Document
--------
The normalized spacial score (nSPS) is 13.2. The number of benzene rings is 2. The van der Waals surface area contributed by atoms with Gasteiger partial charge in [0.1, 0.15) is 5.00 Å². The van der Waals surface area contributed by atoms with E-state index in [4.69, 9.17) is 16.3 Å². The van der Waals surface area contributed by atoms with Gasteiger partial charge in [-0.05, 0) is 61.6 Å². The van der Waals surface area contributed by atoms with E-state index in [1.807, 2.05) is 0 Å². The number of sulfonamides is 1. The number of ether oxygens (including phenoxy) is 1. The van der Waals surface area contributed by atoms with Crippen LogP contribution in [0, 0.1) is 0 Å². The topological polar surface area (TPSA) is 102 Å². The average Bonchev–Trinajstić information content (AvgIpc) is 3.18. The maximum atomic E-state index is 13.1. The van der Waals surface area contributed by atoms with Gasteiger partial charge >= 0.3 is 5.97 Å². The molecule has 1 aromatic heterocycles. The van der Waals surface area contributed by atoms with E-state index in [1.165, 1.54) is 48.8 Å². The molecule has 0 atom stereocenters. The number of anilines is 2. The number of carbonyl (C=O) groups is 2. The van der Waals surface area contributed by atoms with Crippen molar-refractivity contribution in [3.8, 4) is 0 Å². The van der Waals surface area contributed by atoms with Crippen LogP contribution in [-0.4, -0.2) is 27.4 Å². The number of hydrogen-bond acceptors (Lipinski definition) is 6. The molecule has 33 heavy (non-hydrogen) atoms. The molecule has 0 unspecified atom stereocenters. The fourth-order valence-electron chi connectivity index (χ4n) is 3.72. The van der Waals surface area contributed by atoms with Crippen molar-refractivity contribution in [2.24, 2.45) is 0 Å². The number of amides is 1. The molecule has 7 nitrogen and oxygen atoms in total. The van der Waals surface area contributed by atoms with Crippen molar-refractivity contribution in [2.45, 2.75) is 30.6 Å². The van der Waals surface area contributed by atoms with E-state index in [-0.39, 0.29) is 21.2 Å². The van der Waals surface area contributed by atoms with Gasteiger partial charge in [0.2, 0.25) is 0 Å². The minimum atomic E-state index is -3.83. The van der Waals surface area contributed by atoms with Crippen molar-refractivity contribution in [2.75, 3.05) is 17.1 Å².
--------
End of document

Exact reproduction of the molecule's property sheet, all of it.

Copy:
The normalized spacial score (nSPS) is 13.2. The number of benzene rings is 2. The van der Waals surface area contributed by atoms with Gasteiger partial charge in [0.1, 0.15) is 5.00 Å². The van der Waals surface area contributed by atoms with E-state index in [4.69, 9.17) is 16.3 Å². The van der Waals surface area contributed by atoms with Gasteiger partial charge in [-0.05, 0) is 61.6 Å². The van der Waals surface area contributed by atoms with E-state index in [1.807, 2.05) is 0 Å². The number of sulfonamides is 1. The number of ether oxygens (including phenoxy) is 1. The van der Waals surface area contributed by atoms with Crippen LogP contribution in [0, 0.1) is 0 Å². The topological polar surface area (TPSA) is 102 Å². The average Bonchev–Trinajstić information content (AvgIpc) is 3.18. The maximum atomic E-state index is 13.1. The van der Waals surface area contributed by atoms with Gasteiger partial charge >= 0.3 is 5.97 Å². The molecule has 1 aromatic heterocycles. The van der Waals surface area contributed by atoms with E-state index in [1.165, 1.54) is 48.8 Å². The molecule has 0 atom stereocenters. The number of anilines is 2. The number of carbonyl (C=O) groups is 2. The van der Waals surface area contributed by atoms with Crippen molar-refractivity contribution in [3.8, 4) is 0 Å². The van der Waals surface area contributed by atoms with Crippen LogP contribution in [-0.4, -0.2) is 27.4 Å². The number of hydrogen-bond acceptors (Lipinski definition) is 6. The molecule has 33 heavy (non-hydrogen) atoms. The molecule has 0 unspecified atom stereocenters. The fourth-order valence-electron chi connectivity index (χ4n) is 3.72. The van der Waals surface area contributed by atoms with Crippen molar-refractivity contribution in [2.24, 2.45) is 0 Å². The number of amides is 1. The molecule has 7 nitrogen and oxygen atoms in total. The van der Waals surface area contributed by atoms with Crippen molar-refractivity contribution in [2.45, 2.75) is 30.6 Å². The van der Waals surface area contributed by atoms with E-state index in [-0.39, 0.29) is 21.2 Å². The van der Waals surface area contributed by atoms with Gasteiger partial charge in [0.2, 0.25) is 0 Å². The minimum atomic E-state index is -3.83. The van der Waals surface area contributed by atoms with Crippen molar-refractivity contribution in [2.75, 3.05) is 17.1 Å².